As Russian President Vladimir Putin’s bloody invasion of Ukraine is poised to enter its third week, it’s become increasingly clear that he badly misjudged the resourcefulness of Ukraine’s military and the unwillingness of average Ukrainians to accept an occupation.
At the same time, Western sanctions are squeezing Russia’s economy as multinational corporations from Apple to McDonald’s suspend operations in the country.
“I think his ideal scenario was the invasion of Crimea in 2014, when there was literally no military resistance to the takeover,” says Lucan Ahmad Way, a professor in the department of political science at the University of Toronto Scarborough who is cross-appointed to the Munk School of Global Affairs & Public Policy and is an associate at the Centre for European, Russian & Eurasian Studies.
“There were international sanctions, but they were limited, and normal life could go on. As a result, his popularity soared. It’s hard to know what he was thinking when he invaded Ukraine, because this is not Crimea.”
Way, who is co-director of the Petro Jacyk Program for the Study of Ukraine and co-chair of the editorial board of the Journal of Democracy, recently spoke with Faculty of Arts & Science writer Cynthia Macdonald about how the war is being viewed from both Ukraine and Russia – and what it could mean for Putin and the future of democracy in Europe.
Prior to this invasion, what was the attitude of Ukrainians toward Russia?
I think first about western Ukraine, which was the birthplace of Ukrainian nationalism. It’s a place where there’s a very strong tradition of anti-Russianism, and the centre of an insurgency against the Soviet occupation that lasted for about a decade after the Second World War. It’s also the same region that helped to overthrow autocratic governments in Ukraine in 2004 and 2014. So even in the absolute worst-case scenario in which Putin is successful militarily, it’s unimaginable that he could take over that region in any more than a nominal sense.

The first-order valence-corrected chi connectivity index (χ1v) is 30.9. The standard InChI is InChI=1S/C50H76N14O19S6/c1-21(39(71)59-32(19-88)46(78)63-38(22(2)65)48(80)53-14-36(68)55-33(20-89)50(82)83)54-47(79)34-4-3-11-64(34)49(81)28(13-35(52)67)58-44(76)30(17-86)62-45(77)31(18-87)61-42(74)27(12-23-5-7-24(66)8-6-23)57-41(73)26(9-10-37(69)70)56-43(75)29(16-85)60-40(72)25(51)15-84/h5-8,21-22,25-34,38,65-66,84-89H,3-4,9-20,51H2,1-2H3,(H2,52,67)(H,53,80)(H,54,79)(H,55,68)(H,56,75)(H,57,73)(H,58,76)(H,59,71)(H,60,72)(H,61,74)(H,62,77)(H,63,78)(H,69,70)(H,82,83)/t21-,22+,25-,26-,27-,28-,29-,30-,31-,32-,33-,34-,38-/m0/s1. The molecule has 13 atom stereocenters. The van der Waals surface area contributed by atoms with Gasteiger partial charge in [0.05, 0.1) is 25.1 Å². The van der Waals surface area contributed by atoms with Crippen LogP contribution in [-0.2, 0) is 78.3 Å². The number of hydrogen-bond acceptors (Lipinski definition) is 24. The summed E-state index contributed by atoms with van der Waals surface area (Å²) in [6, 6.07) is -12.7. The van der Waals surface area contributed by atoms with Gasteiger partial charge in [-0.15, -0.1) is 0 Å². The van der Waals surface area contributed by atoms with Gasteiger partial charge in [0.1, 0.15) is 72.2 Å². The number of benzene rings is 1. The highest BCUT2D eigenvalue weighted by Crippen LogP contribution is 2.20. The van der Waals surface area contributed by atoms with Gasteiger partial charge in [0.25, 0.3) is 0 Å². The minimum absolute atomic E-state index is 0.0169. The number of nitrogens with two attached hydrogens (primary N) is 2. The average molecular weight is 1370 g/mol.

And you also have a whole generation of young people fighting right now who have known nothing but an independent Ukraine. If you look at public opinion polls even before the war, 90 per cent of people in the country supported independence from Russia. Even in southeast Ukraine, which is where you traditionally had more pro-Russian attitudes – about 85 per cent supported Russia there – the situation has changed. So it’s hard to see how this ends well for Putin.
In Russia itself, how has the people’s support for Putin changed as a result of recent events?
Putin’s view of Ukraine as being historically part of Russia is widespread among many Russians. Many of them have a very poor understanding of Ukraine. Living in Moscow, I was always shocked about that. Many Russians have relatives who live in Ukraine and most of them have been there. In spite of that, they’ve commonly believed some of Putin’s rhetoric about Ukrainian neo-Nazism and their having a puppet government controlled from abroad.
But now they’re being asked to sacrifice their children and the sanctions are causing enormous hardship – you can’t take money out of an ATM. Clearly all this is very much of a problem for Putin. I think his ideal scenario was the invasion of Crimea in 2014, when there was literally no military resistance to the takeover. There were international sanctions, but they were limited, and normal life could go on. As a result, his popularity soared. It’s hard to know what he was thinking when he invaded Ukraine, because this is not Crimea.
We’re seeing more and more protests in the streets of Russia. In the long run, will this be meaningful?